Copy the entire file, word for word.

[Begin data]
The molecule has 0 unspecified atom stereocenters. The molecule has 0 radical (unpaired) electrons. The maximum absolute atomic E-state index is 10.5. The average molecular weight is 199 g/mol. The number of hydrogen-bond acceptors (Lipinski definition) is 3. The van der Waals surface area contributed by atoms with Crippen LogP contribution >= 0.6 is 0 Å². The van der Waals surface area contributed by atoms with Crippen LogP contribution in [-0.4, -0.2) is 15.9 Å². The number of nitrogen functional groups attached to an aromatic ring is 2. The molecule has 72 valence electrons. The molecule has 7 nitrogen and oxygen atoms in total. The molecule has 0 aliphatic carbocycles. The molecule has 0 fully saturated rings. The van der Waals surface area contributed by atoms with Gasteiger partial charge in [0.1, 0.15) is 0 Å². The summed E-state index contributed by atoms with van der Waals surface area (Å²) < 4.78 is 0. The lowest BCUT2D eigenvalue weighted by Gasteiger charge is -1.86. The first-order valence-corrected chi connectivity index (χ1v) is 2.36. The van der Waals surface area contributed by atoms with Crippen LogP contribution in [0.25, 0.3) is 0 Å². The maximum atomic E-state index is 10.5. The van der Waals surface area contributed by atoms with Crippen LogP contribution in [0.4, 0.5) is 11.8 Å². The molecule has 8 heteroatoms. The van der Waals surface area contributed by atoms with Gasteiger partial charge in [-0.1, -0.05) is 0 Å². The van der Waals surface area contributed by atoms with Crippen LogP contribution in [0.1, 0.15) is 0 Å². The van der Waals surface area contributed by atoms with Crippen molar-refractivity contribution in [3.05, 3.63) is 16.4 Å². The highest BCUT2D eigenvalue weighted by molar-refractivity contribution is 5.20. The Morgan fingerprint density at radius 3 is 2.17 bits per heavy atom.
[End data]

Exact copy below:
The molecule has 0 unspecified atom stereocenters. The molecule has 0 radical (unpaired) electrons. The maximum absolute atomic E-state index is 10.5. The average molecular weight is 199 g/mol. The number of hydrogen-bond acceptors (Lipinski definition) is 3. The van der Waals surface area contributed by atoms with Crippen LogP contribution >= 0.6 is 0 Å². The van der Waals surface area contributed by atoms with Crippen LogP contribution in [-0.4, -0.2) is 15.9 Å². The number of nitrogen functional groups attached to an aromatic ring is 2. The molecule has 72 valence electrons. The molecule has 7 nitrogen and oxygen atoms in total. The molecule has 0 aliphatic carbocycles. The molecule has 0 fully saturated rings. The van der Waals surface area contributed by atoms with Gasteiger partial charge in [0.1, 0.15) is 0 Å². The summed E-state index contributed by atoms with van der Waals surface area (Å²) < 4.78 is 0. The lowest BCUT2D eigenvalue weighted by Gasteiger charge is -1.86. The first-order valence-corrected chi connectivity index (χ1v) is 2.36. The van der Waals surface area contributed by atoms with Crippen LogP contribution in [0.25, 0.3) is 0 Å². The maximum atomic E-state index is 10.5. The van der Waals surface area contributed by atoms with Crippen LogP contribution in [0.4, 0.5) is 11.8 Å². The molecule has 8 heteroatoms. The van der Waals surface area contributed by atoms with Gasteiger partial charge in [-0.1, -0.05) is 0 Å². The van der Waals surface area contributed by atoms with Crippen LogP contribution in [0.1, 0.15) is 0 Å². The van der Waals surface area contributed by atoms with Crippen molar-refractivity contribution in [3.05, 3.63) is 16.4 Å². The highest BCUT2D eigenvalue weighted by molar-refractivity contribution is 5.20. The Morgan fingerprint density at radius 3 is 2.17 bits per heavy atom.